For readers who are not familiar with the United States, this should be published on our Thanksgiving holiday. (I published my soy article instead.) Turkey is the most common main dish for the Thanksgiving meal.
Apologies for not publishing on time today. I am having trouble with the automatic scheduler. I don't usually believe it because it so seldom works, but last night it assured me that it published and I made the mistake of believing it. Sorry.
That doesn't work out for vegetarians like me. Some vegetarians buy or make a fake turkey called a, "tofurkey". Fake meat is unapealling to me, so I skip that too. I have different things to eat for the holiday. One that I have liked was vegetarian hot dogs with home made buns and home made mustard with tarragon in it. I have also had squash soup served in a scooped out squash half with creme' fraiche and peanut sauce.
One of my side dishes that I often make is, "Confetti Rice". I cook the most colorful combination of vegetables that I can find and mix it with rice. I add spicy brown sauce and usually include pineapple. Asians from all different countries like it and often tell me that their mother used to make it. I thought I invented it, "Who knew?"
Confetti Rice is a way to make almost any Asians happy for a special occasion. They often ask for the recipe and get tearful thinking about how Mom used to make it. This seems to include other ethnic groups like Pacific Islanders and some Africans and Europeans as well. It is nice to be able to make people happy with your cooking.
I used to make a cake for holidays as well, but may discontinue this since I have health problems that make eating it not such a good idea. I like to make a nice moist cake with fruit in it. I often top it with fruit slices and do a pour on fruity syrup sort of thing instead of frosting, that lets the fruit show.
I already posted my holiday cream puffs. Sometimes I do those for more than one holiday, but most often make the cream puffs around New Years. You can leave out the sweeteners and fill the shells with a main dish or side dish, as well as using them for a dessert. Egg substitutes do not work with these puff shells. You have to use real eggs. I have had years where this dish was the only time I used eggs during the entire year.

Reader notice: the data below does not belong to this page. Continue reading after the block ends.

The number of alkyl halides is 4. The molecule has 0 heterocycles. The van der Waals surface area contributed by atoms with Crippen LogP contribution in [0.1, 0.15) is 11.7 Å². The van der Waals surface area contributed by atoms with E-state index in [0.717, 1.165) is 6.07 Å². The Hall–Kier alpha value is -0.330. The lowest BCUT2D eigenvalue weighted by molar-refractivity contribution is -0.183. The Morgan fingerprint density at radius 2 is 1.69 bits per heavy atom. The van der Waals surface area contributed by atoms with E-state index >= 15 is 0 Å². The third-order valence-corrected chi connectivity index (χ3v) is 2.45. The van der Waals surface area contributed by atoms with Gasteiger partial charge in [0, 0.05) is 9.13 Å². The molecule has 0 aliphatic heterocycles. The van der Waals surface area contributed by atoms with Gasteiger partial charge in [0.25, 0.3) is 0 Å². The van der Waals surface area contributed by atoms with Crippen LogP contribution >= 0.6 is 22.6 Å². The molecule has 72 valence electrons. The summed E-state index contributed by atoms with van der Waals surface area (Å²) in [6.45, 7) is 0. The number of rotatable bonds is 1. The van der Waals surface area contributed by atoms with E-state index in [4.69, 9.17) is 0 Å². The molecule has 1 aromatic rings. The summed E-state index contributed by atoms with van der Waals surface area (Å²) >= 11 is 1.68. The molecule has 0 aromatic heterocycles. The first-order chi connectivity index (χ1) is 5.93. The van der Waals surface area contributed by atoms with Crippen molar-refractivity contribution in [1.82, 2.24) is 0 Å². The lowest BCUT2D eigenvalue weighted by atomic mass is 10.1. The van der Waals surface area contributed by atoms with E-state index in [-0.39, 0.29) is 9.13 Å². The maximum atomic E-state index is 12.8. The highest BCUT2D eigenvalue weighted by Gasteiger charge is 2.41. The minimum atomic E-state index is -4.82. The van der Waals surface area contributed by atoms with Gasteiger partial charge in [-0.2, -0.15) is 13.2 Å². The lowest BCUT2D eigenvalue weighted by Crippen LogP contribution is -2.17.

I ate a lot more eggs during the time I had my own chickens. I knew what they ate and that they were cared for well. That helped out with my health and ethical concerns for the chickens.
A dish that I often make is done with rye and it comes out bright pink in color. It has a nice tangy sweet taste. I got that recipe from the Rodale Press Basic Natural Foods Cookbook. You put the rye in a thermos with hot water overnight and that cooks it.
That book is out of print, but if enough people ask, they will probably reprint it. They already did that once when I got a lot of other people to ask them. The book is ideal for preparedness. It has nice tables for different cooking methods for foods. There is one for vegetables, one for grains, meats, etc. It has handy parts for each type of food that explain in depth about traditional healthy ways to cook those foods.
The cakes that I usually make come from another favorite cookbook, "Make-A-Mix Cookbook". This one is also a good prepper cookbook. You can make and store your own convenience foods with this cookbook. It is pretty comprehensive.
If you like it, you can take a look at the recipes and get the hang of how they are done, then start winging it and making your own recipe mixes. If you and your family have a favorite dish, for example, you can make a mix for that specific dish and cut down preparation time for making it. This makes it easier to, "Store what you eat and eat what you store". An extra benefit is that holiday cooking can be made much easier with this method.